We are incredibly grateful the school he goes to – Birkenhead Primary – not only embraced this situation by changing the way he could engage and present his schoolwork. They did it by specifically tailoring their classes and approach to ensure Otis could participate in ways that actively played to his strengths while maintaining the pace of everyone’s learning. And if that wasn’t impressive enough … they were the ones who first noticed there may be an area of challenge for him and were proactive in acting on it.

The impact of this approach on Otis has been enormous.

Not just in areas of his schoolwork that were being impacted because of dysgraphia, but in his overall confidence, enjoyment and willingness to participate.

He has always been a kid who tries hard and wants to do the right thing [so definitely more like Jill than me] … but thanks to his teachers, he now feels he can express himself fully rather than having to become a smaller version of himself in an attempt to find a way to get through certain areas of class that challenged him because of his dysgraphia rather than his ability.

Frankly I doubt this would have happened if we were still in the UK.

Not because the teachers aren’t as good, but because the system doesn’t allow the sort of deviation of approach that Otis’ school created for him.

What’s scary is Sunak’s attitude towards education will only make this situation for kids like Otis, even harder.

Either actively leaving them behind or setting them up for a life of anxiety, guilt and feelings of inadequacy. And yet it doesn’t have to be that way.

So many of these complications aren’t barriers to learning capacity, just accessibility.

A bit of flexibility can unlock the full potential of a child, especially with the power of technology these days.

But the schooling system is increasingly about ‘targets’ rather than learning.

Preparing you for exams rather than life.

Systems rather than needs.

And while I totally accept creating an education system that caters to the masses as well as the edges is incredibly difficult, having a one-dimensional system that ‘succeeds’ by forcing compliance and oppression is not the solution either.

What the British PM needs to understand is making kids study maths for longer isn’t going to solve the UK’s economic woes. But maybe designing an education system that enables teachers to help kids learn how to play to their strengths, is.

Or to paraphase Sir Ken Robinson … see creativity and imagination as a strength, not a weakness.

We’re so lucky Otis’ school values potential rather than parity … but I can’t help but wonder how many other clever kids are out there who have been written off simply because the system would not allow for them to be recognised, embraced and helped.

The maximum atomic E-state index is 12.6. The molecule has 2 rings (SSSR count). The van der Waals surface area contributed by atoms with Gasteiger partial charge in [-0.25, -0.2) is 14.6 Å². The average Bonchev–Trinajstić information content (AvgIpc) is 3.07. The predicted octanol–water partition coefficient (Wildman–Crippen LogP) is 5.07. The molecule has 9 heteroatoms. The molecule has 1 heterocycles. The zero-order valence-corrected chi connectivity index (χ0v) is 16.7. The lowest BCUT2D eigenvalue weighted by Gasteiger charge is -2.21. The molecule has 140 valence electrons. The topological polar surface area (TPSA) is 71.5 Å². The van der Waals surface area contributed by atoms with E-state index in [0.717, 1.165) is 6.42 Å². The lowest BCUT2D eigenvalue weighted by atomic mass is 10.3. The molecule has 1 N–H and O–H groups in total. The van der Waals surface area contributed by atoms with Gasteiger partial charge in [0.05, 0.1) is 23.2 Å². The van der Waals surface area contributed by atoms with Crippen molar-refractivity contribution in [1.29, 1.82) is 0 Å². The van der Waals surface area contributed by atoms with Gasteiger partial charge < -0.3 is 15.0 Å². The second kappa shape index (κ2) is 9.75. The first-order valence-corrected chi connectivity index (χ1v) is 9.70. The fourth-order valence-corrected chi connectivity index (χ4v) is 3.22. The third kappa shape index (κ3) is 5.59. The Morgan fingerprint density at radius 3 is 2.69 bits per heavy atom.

When will certain governments understand an educated generation is a successful nation?

Probably when they understand school should be about learning not teaching and it’s an investment rather than a cost.

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Stealing Doesn’t Make You A Genius. It Makes You An Imposter …

I once interviewed a young planner who spent the whole time confidently telling me how ambitious they were.

The whole conversation was literally about how far they were going to go.

And that’s admiral … except they never once talked about their rise in relation to the work they would do, but simply the objective they had.

I told them that while I love their ambition, I felt their priorities were different to what I valued.

They seemed to be focused on speed of progress whereas I cared about standards.

Of course they argued that’s what they wanted to, but by then we were done.

I’m not doubting they were good, but the quality of work was secondary to the speed of promotion and in my experience, that is never a good scenario.

I say this because I recently saw this:

I’ve got to admit, this triggered me.

Don’t get me wrong, everyone is a ‘magpie’ to a certain degree.

Taking things they’ve learned and heard and incorporating it into their thinking.

But this is not that. This is laziness.

Oh I know some will call it ‘smart’.

Or an example of hustle culture or some other bollocks.

And maybe the person in question just said it to be provocative.

But whatever the reason, it’s parasitic behaviour. Literally feeding off the talent of others.

It’s why I always favour people who have done interesting stuff rather than just know interesting stuff. It means they have skin in the game. It means they were willing to explore and experiment. It means they were willing to fail in the quest to do something good. It means they’ve learned stuff.

It’s a major reason why I believe in going down rabbit holes rather than playing to be precise.

It’s why I believe in graft not hustle.

It’s why I believe in standards, not just speed.

Don’t get me wrong, I apperacite we all want to progress.

I totally accept there are massive benefits gained from promotion and I don’t want to stop anyone from achieving that. I also think it’s outdated thinking to only give substantial payrises when attached to promotion. I understand why companies do it, but it means people often get promoted before they’re ready, and then aren’t even helped in learning how to be good at it.

But while speed of progress may appear attractive from the outside, it can be limiting on the inside.

Because promotion can get you many things, but it doesn’t automatically get you respect.

Oh you may think it does.

Or you may not give a shit either way.

But if you want a career or the ability to use your talent in other ways you find interesting … then at some point, you’ve got to have done stuff that goes beyond simple career progression. Stuff that is known and noticed for what it did and how it did it. Stuff that is for people and brands of repute, not just people or brands who pay your invoice.

Because without that … well, you may find your career starts like an Olympic sprinter but ends like the slowest of tortoises.

And as I said, maybe some are fine with that.

Or maybe some – as I’ve met a few times – are genuine freaks of brilliance who were seemingly born to go to the very, very top.

But the thing to remember is the latter is both rare and defined by what others think your capabilities are, rather than what you think about yourself.

Which may explain why the planner I interviewed all those years ago has not achieved their goal of being the King of the Universe.

On the positive they are a head of planning.

But it’s for a small agency in Seattle.

A sales promotion agency.

Where there appears to be only one other planner in the place.

And while there’s absolutely nothing wrong with any of that – I did it for a short time, and learnt a ton of stuff I still use now – it’s quite different from what they told me their ambition was. Maybe their circumstances changed. Or their ambitions changed. And maybe they’re happy as can be. But I can’t help but feel they could have fulfilled their aspirations if they’d just valued standards a bit more than they valued speed.